A Call for Funding Reform: Answering key questions

9 July 2015

Since we launched our call with UUK for fundamental reform of education funding in England last week we’ve had some great discussions with students, professional bodies and others. Here are some key questions we’ve been asked.

Why not just campaign for increased grants?

We’d probably all prefer that this was feasible but in the current political environment there aren’t any signs that this is a realistic option. There might come a time when we can make those arguments but it’s unlikely to be in the lifetime of this Parliament and trying to let the current system limp on for another five years is enormously risky.

Would change damage widening participation?

This is fundamentally important. Nursing, midwifery and some of the AHPs do much of the heavy lifting in terms of opening up access to higher education. It’s in nobody’s interest to damage this. But what’s interesting about the data in England is that the move to student loans hasn’t reduced the numbers of students applying from lower socio-economic groups. In fact, numbers have increased, with UCAS data showing that young people from lower socio-economic groups are more than 60% more likely to enter higher education in 2014 than 2006. Widening participation stats are now better in England than in Scotland. This doesn’t mean there aren’t risks but it’s wrong to automatically assume that a system change will put new students off.

What about mature students and those who want to become a health professional after they’ve already done a degree?

This is where we think the greatest risk probably lies. The Independent Commission on Fee’s 2014 report found an 8.0% decrease in the 21-24 age bracket and a 10.5% decrease in the 25+ age bracket since the shift to student loans. We don’t want to lose these students, so we need to quantify the risk and put in place financial incentives to encourage these students to keep applying.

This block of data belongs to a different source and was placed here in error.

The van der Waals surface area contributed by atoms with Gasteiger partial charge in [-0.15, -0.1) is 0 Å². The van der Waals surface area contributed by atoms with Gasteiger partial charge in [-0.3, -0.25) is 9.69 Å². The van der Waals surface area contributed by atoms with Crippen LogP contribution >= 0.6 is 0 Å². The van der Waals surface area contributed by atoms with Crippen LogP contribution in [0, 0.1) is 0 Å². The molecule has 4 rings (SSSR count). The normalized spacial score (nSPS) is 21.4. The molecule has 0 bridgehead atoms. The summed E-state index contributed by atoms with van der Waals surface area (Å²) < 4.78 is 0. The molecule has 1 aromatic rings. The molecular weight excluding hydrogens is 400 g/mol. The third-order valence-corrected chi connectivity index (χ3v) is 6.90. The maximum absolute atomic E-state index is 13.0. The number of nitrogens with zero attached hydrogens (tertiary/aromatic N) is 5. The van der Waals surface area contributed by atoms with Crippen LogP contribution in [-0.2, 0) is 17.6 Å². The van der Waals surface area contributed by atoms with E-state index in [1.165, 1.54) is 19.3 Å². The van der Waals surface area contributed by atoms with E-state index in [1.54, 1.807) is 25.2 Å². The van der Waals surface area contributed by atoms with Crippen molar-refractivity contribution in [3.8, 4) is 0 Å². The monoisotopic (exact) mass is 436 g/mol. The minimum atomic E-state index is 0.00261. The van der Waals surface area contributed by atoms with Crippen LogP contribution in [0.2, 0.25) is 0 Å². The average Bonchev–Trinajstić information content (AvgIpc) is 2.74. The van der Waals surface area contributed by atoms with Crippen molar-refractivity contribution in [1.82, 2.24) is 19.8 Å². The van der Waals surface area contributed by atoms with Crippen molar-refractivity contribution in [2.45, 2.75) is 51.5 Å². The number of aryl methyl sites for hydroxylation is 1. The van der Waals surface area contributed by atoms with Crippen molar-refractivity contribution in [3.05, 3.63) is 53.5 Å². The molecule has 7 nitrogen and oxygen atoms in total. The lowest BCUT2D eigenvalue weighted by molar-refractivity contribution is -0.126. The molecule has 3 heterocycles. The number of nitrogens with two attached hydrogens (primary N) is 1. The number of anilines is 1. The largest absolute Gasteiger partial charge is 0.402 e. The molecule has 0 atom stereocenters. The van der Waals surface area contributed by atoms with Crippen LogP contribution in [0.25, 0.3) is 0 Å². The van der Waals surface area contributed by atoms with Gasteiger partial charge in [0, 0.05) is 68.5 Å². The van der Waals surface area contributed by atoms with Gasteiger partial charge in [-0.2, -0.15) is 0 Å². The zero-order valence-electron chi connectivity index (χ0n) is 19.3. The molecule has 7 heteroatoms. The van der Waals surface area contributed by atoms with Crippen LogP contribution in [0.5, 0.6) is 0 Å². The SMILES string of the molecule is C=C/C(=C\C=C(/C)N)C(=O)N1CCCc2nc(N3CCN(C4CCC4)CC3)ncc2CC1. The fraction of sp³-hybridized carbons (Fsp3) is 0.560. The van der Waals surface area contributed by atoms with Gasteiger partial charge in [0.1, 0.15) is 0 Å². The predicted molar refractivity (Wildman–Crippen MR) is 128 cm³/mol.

There’s also an issue about those students who do post-graduate pre-registration courses. They’re some of our best students and are highly valued by employers, so we would need to make sure that there aren’t disincentives. Part of this is an argument for an Equivalent or Lower Qualification (ELQ) exemption, so that students could still access loans.

Won’t students be worse off for daily living expenses?

Student support is a huge concern, particularly as so many health students currently struggle with daily living expenses. We think a clear ‘red line’ in any reform should be that health students end up with more money to spend, since the courses are longer (42 weeks compared to 30) and workloads are high. We need a full point-by-point comparison to make sure that students wouldn’t lose out (e.g. on the allowances for childcare/dependents) but the figures we’ve seen suggest that most health students might be better off under the existing loan system. With the budget announcements today (conversion of Student Finance England grants to loans and an increase in the maximum loan amount to £8200 plus additional allowances) we need to look at the detail of the proposals and make some costed comparisons to work out how these changes would affect a new system.